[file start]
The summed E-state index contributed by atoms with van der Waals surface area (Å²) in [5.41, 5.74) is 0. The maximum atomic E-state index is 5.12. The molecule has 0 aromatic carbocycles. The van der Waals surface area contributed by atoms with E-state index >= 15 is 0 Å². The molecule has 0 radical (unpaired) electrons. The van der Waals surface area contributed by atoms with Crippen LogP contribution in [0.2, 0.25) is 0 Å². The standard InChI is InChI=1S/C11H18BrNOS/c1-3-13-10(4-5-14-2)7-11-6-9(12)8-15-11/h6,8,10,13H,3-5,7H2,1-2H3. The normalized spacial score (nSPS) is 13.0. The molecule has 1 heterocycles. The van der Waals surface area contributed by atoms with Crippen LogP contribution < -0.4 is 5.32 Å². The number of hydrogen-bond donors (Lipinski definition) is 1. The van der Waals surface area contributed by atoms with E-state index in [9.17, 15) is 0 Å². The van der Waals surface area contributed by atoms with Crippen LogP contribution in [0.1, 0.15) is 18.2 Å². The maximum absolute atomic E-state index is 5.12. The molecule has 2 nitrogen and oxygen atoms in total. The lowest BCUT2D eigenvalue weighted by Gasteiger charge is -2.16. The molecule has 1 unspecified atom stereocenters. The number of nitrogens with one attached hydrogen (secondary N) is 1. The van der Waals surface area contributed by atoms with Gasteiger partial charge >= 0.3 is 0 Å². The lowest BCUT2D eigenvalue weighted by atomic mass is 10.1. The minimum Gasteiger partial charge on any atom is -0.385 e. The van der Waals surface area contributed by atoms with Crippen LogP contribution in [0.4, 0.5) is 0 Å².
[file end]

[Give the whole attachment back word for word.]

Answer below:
The summed E-state index contributed by atoms with van der Waals surface area (Å²) in [5.41, 5.74) is 0. The maximum atomic E-state index is 5.12. The molecule has 0 aromatic carbocycles. The van der Waals surface area contributed by atoms with E-state index >= 15 is 0 Å². The molecule has 0 radical (unpaired) electrons. The van der Waals surface area contributed by atoms with Crippen LogP contribution in [0.2, 0.25) is 0 Å². The standard InChI is InChI=1S/C11H18BrNOS/c1-3-13-10(4-5-14-2)7-11-6-9(12)8-15-11/h6,8,10,13H,3-5,7H2,1-2H3. The normalized spacial score (nSPS) is 13.0. The molecule has 1 heterocycles. The van der Waals surface area contributed by atoms with Crippen LogP contribution < -0.4 is 5.32 Å². The number of hydrogen-bond donors (Lipinski definition) is 1. The van der Waals surface area contributed by atoms with E-state index in [9.17, 15) is 0 Å². The van der Waals surface area contributed by atoms with Crippen LogP contribution in [0.1, 0.15) is 18.2 Å². The maximum absolute atomic E-state index is 5.12. The molecule has 2 nitrogen and oxygen atoms in total. The lowest BCUT2D eigenvalue weighted by Gasteiger charge is -2.16. The molecule has 1 unspecified atom stereocenters. The number of nitrogens with one attached hydrogen (secondary N) is 1. The van der Waals surface area contributed by atoms with Gasteiger partial charge >= 0.3 is 0 Å². The lowest BCUT2D eigenvalue weighted by atomic mass is 10.1. The minimum Gasteiger partial charge on any atom is -0.385 e. The van der Waals surface area contributed by atoms with Crippen LogP contribution in [0.4, 0.5) is 0 Å².